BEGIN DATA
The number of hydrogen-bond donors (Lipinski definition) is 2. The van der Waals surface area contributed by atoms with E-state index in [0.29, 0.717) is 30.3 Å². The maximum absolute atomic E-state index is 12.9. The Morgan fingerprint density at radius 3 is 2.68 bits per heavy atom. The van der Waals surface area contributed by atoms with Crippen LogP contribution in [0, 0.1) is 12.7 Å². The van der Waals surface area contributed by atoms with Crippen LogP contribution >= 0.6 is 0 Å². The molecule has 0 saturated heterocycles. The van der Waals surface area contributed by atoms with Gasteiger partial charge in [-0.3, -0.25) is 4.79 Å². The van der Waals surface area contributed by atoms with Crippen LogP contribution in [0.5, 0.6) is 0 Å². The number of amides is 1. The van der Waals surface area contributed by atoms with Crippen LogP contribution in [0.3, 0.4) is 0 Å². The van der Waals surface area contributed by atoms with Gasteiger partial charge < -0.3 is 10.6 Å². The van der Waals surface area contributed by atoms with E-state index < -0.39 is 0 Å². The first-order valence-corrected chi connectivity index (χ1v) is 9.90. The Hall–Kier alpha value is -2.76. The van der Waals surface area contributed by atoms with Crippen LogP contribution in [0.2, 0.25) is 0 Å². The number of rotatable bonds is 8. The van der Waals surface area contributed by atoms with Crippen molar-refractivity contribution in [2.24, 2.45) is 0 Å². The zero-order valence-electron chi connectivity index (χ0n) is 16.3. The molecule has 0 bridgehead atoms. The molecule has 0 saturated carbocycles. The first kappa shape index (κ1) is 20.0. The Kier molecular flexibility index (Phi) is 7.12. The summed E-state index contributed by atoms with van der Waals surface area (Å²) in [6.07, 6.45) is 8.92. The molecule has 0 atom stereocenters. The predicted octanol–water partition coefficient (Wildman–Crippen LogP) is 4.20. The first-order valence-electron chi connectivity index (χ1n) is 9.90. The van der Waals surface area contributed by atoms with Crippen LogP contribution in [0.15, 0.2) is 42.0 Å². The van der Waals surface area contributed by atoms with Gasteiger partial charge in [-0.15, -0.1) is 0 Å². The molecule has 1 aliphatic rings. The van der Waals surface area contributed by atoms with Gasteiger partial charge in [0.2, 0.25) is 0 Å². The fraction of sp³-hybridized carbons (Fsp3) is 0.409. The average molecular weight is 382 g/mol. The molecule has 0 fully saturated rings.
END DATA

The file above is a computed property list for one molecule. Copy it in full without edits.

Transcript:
The number of hydrogen-bond donors (Lipinski definition) is 2. The van der Waals surface area contributed by atoms with E-state index in [0.29, 0.717) is 30.3 Å². The maximum absolute atomic E-state index is 12.9. The Morgan fingerprint density at radius 3 is 2.68 bits per heavy atom. The van der Waals surface area contributed by atoms with Crippen LogP contribution in [0, 0.1) is 12.7 Å². The van der Waals surface area contributed by atoms with Crippen LogP contribution >= 0.6 is 0 Å². The molecule has 0 saturated heterocycles. The van der Waals surface area contributed by atoms with Gasteiger partial charge in [-0.3, -0.25) is 4.79 Å². The van der Waals surface area contributed by atoms with Crippen LogP contribution in [0.5, 0.6) is 0 Å². The number of amides is 1. The van der Waals surface area contributed by atoms with Crippen LogP contribution in [0.3, 0.4) is 0 Å². The van der Waals surface area contributed by atoms with Gasteiger partial charge < -0.3 is 10.6 Å². The van der Waals surface area contributed by atoms with E-state index < -0.39 is 0 Å². The first-order valence-corrected chi connectivity index (χ1v) is 9.90. The Hall–Kier alpha value is -2.76. The van der Waals surface area contributed by atoms with Crippen LogP contribution in [0.2, 0.25) is 0 Å². The number of rotatable bonds is 8. The van der Waals surface area contributed by atoms with Crippen molar-refractivity contribution in [2.24, 2.45) is 0 Å². The zero-order valence-electron chi connectivity index (χ0n) is 16.3. The molecule has 0 bridgehead atoms. The molecule has 0 saturated carbocycles. The first kappa shape index (κ1) is 20.0. The Kier molecular flexibility index (Phi) is 7.12. The summed E-state index contributed by atoms with van der Waals surface area (Å²) in [6.07, 6.45) is 8.92. The molecule has 0 atom stereocenters. The predicted octanol–water partition coefficient (Wildman–Crippen LogP) is 4.20. The first-order valence-electron chi connectivity index (χ1n) is 9.90. The van der Waals surface area contributed by atoms with Crippen LogP contribution in [0.15, 0.2) is 42.0 Å². The van der Waals surface area contributed by atoms with Gasteiger partial charge in [-0.15, -0.1) is 0 Å². The molecule has 1 aliphatic rings. The van der Waals surface area contributed by atoms with Gasteiger partial charge in [0.2, 0.25) is 0 Å². The fraction of sp³-hybridized carbons (Fsp3) is 0.409. The average molecular weight is 382 g/mol. The molecule has 0 fully saturated rings.